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Re: Neutron diffraction experiments

  • To: Multiple recipients of list <coredmg@iucr.org>
  • Subject: Re: Neutron diffraction experiments
  • From: Brian McMahon <bm@iucr.org>
  • Date: Thu, 19 Feb 1998 09:03:30 GMT
I worry about the drift towards assigning arbitrary (or at least variable)
units to defined CIF quantities. There is a conflict between the human
interpretation of the contents of a CIF (indirectly what Syd refers to as
'wisdom') and the desire to make the data file interpretable by generic
software applications. The need is to make the definitions 'precise', not
only in the sense that they can be clearly understood, but that they supply
to an analysis program all the information that is required to manipulate
the data fully.

Certainly it is not difficult to write a few lines of code to interpret the
units conditional upon the existence and content of some other data item, so
far as this particular data item is concerned; but "special casing" and
"special coding" multiplied a hundred or a thousandfold as the number of
data items grows ever larger makes it much much harder to write general CIF
applications that can handle any arbitrary file.

In either case the complexity of the application increases, but the
challenges for the application writer come down to:

(1) be aware that for this particular data name _refine_diff_density_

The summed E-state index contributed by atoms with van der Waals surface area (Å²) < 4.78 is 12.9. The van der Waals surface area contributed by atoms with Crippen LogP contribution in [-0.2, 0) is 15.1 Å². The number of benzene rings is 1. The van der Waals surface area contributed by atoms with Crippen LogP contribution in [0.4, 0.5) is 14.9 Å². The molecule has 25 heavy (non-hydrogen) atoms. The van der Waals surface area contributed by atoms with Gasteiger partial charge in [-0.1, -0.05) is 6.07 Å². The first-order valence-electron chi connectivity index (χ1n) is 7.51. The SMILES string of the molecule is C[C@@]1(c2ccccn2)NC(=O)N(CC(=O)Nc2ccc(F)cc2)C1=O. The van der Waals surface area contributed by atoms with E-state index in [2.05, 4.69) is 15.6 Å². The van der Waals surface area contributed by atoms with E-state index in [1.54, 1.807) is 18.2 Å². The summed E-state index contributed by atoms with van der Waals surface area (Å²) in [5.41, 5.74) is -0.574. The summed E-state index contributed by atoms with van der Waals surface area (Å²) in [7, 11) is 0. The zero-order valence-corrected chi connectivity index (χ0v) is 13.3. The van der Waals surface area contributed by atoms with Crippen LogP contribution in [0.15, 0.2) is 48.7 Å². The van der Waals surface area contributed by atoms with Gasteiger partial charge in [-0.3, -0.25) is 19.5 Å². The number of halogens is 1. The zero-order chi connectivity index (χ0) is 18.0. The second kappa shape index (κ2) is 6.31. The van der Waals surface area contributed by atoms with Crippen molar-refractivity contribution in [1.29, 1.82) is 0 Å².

one must search for the existence of another name,
    _diffrn_radiation_probe, interpret its value (and make some other 
    assessment of what it should be if it is absent from the file), and
    then interpret the units of _refine_diff_density_ according to a set of
    criteria listed in some human-readable form (perhaps in the _definition

(2) search for a particular data name (_refine_neutron_residual_density_ or
    whatever), look up its _units and interpret the value thus.  The careful 
    introduction of a separate category (call it refine_neutron, say) could
    provide a key to the existence of an entire class of definitions specific
    to a particular radiation type.

I feel the approach (2) scales better, albeit at the cost of additional data

One other option, that Peter Murray-Rust suggested some while ago, is to add
attributes to CIF data names that modify their standard or default
behaviour. In an SGML type coding, one could write something like 
In CIF one would need some other syntactic device, e.g.
   _refine_diff_density(units=fm/A^3^)   0.903
But recall that we have trodden this path many times before (e.g. COMCIFS 34:
http://www.iucr.org/iucr-top/cif/comcifs/minutes/msg00034.html), and the
previous units modifiers were unanimously thrown out.


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